Instead of trying to say what flatness in analytic geometry means I'll give you some street-fighting tricks for recognizing whether a morphism of analytic spaces ( not necessarily reduced) $f:X\to Y $ is , or has a chance to be, flat.

a) A flat map is always open. . Hence, contraspositely, the embedding
$\lbrace 0\rbrace \hookrightarrow \mathbb C$ is not flat. More generally, the embedding of a closed (and not open !) subspace $X \hookrightarrow Y$ is never flat.

b) An open map need not be flat: think of the open map $ Spec(\mathbb C) \to Spec(\mathbb C[\epsilon ]) $ from the reduced point to the double point, which is open but not flat.

[It is not flat because the $\mathbb C[\epsilon]$- algebra $\mathbb C=\mathbb C[\epsilon]/(\epsilon)$ is not flat : recall that a quotient ring $A/I$ can only be flat over $A$ if $I=I^2$ and here
$I=(\epsilon) \neq I^2=(\epsilon)^2=(0)$]

An example with both spaces reduced is the normalization [see g) below] $f:X^{nor} \to X $ of the cusp $X\subset \mathbb C^2$ given by the equation $y^2=x^3$ .That normalization is a homeomorphism and so certainly open, but it is not flat : this results either from g) or from h) below.

c) Given the morphism $f:X\to Y $ , consider the following property:

$\forall x \in X, \quad dim_x(X)=dim_{f(x)} (Y) +dim_x(f^{-1}(f(x)))$ $\quad (DIM) $

We then have: $ f \; \text {flat} \Rightarrow f \;\text { satisfies } (DIM)$

For example a (non-trivial) blowup is *not* flat.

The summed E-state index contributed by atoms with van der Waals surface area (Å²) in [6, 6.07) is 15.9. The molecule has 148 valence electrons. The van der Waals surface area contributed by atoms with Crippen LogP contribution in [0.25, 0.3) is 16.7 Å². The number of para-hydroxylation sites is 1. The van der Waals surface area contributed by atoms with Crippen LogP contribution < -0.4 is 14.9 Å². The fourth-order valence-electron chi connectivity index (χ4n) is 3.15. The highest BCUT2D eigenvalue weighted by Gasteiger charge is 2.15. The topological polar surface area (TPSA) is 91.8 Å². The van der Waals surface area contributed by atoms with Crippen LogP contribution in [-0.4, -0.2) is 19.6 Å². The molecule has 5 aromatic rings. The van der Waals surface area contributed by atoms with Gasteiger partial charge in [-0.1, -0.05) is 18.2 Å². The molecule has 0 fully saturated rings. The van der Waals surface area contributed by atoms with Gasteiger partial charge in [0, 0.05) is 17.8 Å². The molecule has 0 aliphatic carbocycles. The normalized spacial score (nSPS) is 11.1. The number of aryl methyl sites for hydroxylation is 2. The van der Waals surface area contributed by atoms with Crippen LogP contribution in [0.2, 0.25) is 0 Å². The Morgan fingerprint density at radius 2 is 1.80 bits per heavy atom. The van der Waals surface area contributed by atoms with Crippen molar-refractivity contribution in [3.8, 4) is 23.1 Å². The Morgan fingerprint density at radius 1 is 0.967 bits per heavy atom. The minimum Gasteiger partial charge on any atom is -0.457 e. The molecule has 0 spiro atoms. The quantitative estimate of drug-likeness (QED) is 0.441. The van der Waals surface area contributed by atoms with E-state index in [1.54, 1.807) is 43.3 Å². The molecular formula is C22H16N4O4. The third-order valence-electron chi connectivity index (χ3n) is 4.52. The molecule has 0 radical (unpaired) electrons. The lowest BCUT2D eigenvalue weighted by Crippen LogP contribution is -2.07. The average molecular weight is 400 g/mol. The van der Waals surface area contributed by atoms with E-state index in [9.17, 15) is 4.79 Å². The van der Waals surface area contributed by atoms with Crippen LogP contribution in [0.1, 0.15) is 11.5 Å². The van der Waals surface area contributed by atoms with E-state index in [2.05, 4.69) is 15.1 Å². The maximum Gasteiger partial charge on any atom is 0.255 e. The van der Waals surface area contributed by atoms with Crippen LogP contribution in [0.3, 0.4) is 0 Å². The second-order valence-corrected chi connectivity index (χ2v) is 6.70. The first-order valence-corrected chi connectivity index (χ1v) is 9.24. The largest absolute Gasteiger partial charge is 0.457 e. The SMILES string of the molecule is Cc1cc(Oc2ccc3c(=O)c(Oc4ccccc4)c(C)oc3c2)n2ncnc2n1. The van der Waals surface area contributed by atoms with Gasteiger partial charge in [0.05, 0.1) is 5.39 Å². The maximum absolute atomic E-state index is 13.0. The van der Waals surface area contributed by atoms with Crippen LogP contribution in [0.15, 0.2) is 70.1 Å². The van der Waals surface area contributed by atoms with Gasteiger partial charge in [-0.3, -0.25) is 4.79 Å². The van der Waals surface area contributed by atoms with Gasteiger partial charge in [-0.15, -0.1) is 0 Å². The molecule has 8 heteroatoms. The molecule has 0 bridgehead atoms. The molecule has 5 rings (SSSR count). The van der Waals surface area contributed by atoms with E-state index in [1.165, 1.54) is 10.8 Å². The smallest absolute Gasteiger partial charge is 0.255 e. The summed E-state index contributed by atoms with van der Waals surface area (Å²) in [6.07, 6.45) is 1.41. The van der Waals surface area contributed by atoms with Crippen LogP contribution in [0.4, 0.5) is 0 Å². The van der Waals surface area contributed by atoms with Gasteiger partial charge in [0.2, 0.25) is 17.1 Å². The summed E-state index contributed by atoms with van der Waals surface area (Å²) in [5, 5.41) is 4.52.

d) For a morphism $f:X\to Y $ between connected holomorphic *manifolds* we have:

$$f \text { is flat} \iff f \text { is open} \quad \iff (DIM) \;\text {holds}$$
For example a submersion is flat, since it is open.

e) Given two complex spaces $X,Y$ the projection $X\times Y\to X$ is flat ( Not trivial: recall that open doesn't imply flat!).

f) flatness is preserved by base change.

g) The normalization $f:X^{nor} \to X $ of a non-normal space is never flat.

For example if $X\subset \mathbb C^2$ is the cusp $y^2=x^3$, the normalization morphism $\mathbb C\to X: t\mapsto (t^2,t^3)$ is not flat.

h) Given a finite morphism $f:X\to Y $, each $y\in Y$ has a fiber $X(y) \subset X$ and for $x\in X$ we can define $\mu (x)= dim_{\mathbb C} (\mathbb C \otimes_{\mathcal O_{Y,y}} \mathcal O_{X,x})$ . Now for $ y\in Y$ we put $\; \nu (y)= \Sigma_{x\in X(y)} \mu(x)$ and we obtain :

$$f \; \text{ flat} \iff \nu :Y\to \mathbb N \text { locally constant}$$

[Of course for connected $Y$, locally constant = constant]

**Bibliography:**

A. Douady, *Flatness and Privilege*, L'Enseignement Mathématique, Vol.14 (1968)

G.Fischer, *Complex Analytic Geometry*, Springer LNM 538, 1976